Today, Monday, September 10th, is World Suicide Prevention Day. I found that out on Facebook when it was associated with the television and film franchise Star Trek, and the original series debuted on September 8, 1966. That anniversary was only two days ago.
I hadn’t realized these Star Trek related actors had all committed suicide, including TV and film icon Brian Keith. Most people know that Robin Williams committed suicide, and I think I recall that Get Smart actor Ed Platt (“the Chief”) took his own life.
I’ve been wanting to write about something today, but the topic eluded me until just a few minutes ago. Decades ago, I worked for a suicide prevention hotline in Berkeley, California, on the “graveyard” shift, so, as you can imagine, I’ve talked with many people who had been having tough times.
I don’t have anything particularly profound to say, except that I hope anyone reading this will take a few moments to contemplate how fragile we all are. This especially includes people you don’t get along with, people you may disagree with, and maybe even insult or consider an “enemy” in one manner or another.
If we could know the things about people they would never tell us, we might discover that all too many of them are not so far away from committing suicide. If we knew this, how would it affect our behavior towards them? I hope we would act a good deal softer and with more compassion.
It will be a dark day when we can no longer feel such compassion for another’s pain.
Andrew Koenig, son of Walter Koenig (Chekov from the original Star Trek series)
9 thoughts on “Be Kind – Everyone You Meet is Fighting a Hard Battle”
Good advice that we all should take to heart.
Indeed. Oh, and I pinged you on twitter about your blog. Wassup?
A lot of drama, as usual. I’ve just decided to remove the opportunity for more down the line and take my family off the boards as targets. A little remodel of the website. The blog will focus only on new releases and writing-related news. Seemed the right time to hit the reset button and get the focus back on writing and ignore the external noise. Its all good.
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My oldest son’s wife used to be a teacher. (Since it didn’t pay enough, and the principal wasn’t supportive enough, she is now moving up in management for Target. But at least teaching provided health insurance for the two of them until my son’s career moved into that level of employment, which was at about the same age as what happened with his dad.) She recently found out that one student and remembers from years ago committed suicide. This has her unsettled about who all might be in that mental state without being obvious or even giving a clue.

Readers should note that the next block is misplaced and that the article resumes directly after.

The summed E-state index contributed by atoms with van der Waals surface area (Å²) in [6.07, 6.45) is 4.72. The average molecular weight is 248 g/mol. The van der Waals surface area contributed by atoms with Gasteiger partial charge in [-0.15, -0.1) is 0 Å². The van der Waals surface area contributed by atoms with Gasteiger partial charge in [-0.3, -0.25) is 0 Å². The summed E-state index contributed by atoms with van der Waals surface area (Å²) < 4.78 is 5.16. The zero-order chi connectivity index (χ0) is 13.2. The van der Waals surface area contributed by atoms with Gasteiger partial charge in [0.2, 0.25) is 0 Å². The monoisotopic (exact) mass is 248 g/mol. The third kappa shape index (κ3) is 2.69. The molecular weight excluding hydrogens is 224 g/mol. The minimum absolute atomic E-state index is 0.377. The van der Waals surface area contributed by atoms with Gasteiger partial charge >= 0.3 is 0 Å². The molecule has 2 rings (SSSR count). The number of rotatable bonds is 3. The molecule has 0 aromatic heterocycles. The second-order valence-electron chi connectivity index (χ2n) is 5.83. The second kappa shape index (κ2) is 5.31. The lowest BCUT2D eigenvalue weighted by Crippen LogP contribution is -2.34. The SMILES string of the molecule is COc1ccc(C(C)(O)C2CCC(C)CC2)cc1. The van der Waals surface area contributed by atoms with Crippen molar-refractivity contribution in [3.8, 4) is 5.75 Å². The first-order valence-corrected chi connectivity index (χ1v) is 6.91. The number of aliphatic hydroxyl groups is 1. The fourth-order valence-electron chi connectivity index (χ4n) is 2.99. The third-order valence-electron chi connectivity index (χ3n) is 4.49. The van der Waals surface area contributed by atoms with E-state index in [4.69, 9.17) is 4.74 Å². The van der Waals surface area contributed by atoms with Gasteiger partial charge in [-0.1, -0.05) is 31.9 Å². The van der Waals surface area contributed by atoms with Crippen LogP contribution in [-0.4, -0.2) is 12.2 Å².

Correction: … one student she remembers … (not one student and remembers …) [wow, auto spell-checking was still trying to change “she” to “and” — again — does stupid stuff like that all the time, and throws in stray extra words]
Finding out that someone you know died, let alone by suicide is very difficult. To the best of my knowledge, no one I have known has ever committed suicide, but as John Donne famously wrote about 500 years ago, “…never send to know for whom the bell tolls…it tolls for thee.”
Doesn’t it seem like this has increased quite a bit? I never heard of anyone committing suicide when I was young, except for people like musicians who had a lot of access to drugs.
My guess is that the rate of suicide has been more or less constant over time, but back in the day, the stigma over suicide probably prevented the news from becoming widespread.
In fact, even now it’s usually musicians and other people with access to drugs… as far as I know. But I don’t know about this young person (who I didn’t know at all). A lot more people have had access to prescribed and then other opiates lately. But that also doesn’t seem to always be involved.